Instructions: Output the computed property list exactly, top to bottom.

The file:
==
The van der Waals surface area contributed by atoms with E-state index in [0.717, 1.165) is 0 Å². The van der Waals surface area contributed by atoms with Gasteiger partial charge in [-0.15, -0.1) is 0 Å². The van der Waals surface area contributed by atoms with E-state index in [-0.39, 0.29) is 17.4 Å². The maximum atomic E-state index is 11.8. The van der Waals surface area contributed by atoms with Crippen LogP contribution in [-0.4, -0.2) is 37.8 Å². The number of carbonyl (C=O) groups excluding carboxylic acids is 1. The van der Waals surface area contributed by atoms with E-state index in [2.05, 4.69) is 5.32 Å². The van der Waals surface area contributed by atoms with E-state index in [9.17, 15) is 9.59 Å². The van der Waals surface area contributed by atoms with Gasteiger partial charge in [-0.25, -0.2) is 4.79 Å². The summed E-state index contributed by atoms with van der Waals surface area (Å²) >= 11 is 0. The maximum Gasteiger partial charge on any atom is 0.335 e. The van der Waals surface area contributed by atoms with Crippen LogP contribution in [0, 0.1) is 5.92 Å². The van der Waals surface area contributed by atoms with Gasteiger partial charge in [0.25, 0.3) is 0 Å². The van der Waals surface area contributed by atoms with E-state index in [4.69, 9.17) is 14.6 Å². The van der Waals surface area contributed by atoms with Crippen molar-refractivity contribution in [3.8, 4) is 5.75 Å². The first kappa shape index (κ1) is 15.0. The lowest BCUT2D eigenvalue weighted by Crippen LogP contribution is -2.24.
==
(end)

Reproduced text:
The van der Waals surface area contributed by atoms with E-state index in [0.717, 1.165) is 0 Å². The van der Waals surface area contributed by atoms with Gasteiger partial charge in [-0.15, -0.1) is 0 Å². The van der Waals surface area contributed by atoms with E-state index in [-0.39, 0.29) is 17.4 Å². The maximum atomic E-state index is 11.8. The van der Waals surface area contributed by atoms with Crippen LogP contribution in [-0.4, -0.2) is 37.8 Å². The number of carbonyl (C=O) groups excluding carboxylic acids is 1. The van der Waals surface area contributed by atoms with E-state index in [2.05, 4.69) is 5.32 Å². The van der Waals surface area contributed by atoms with E-state index in [9.17, 15) is 9.59 Å². The van der Waals surface area contributed by atoms with Gasteiger partial charge in [-0.25, -0.2) is 4.79 Å². The summed E-state index contributed by atoms with van der Waals surface area (Å²) >= 11 is 0. The maximum Gasteiger partial charge on any atom is 0.335 e. The van der Waals surface area contributed by atoms with Crippen LogP contribution in [0, 0.1) is 5.92 Å². The van der Waals surface area contributed by atoms with Gasteiger partial charge in [0.25, 0.3) is 0 Å². The van der Waals surface area contributed by atoms with E-state index in [4.69, 9.17) is 14.6 Å². The van der Waals surface area contributed by atoms with Crippen molar-refractivity contribution in [3.8, 4) is 5.75 Å². The first kappa shape index (κ1) is 15.0. The lowest BCUT2D eigenvalue weighted by Crippen LogP contribution is -2.24.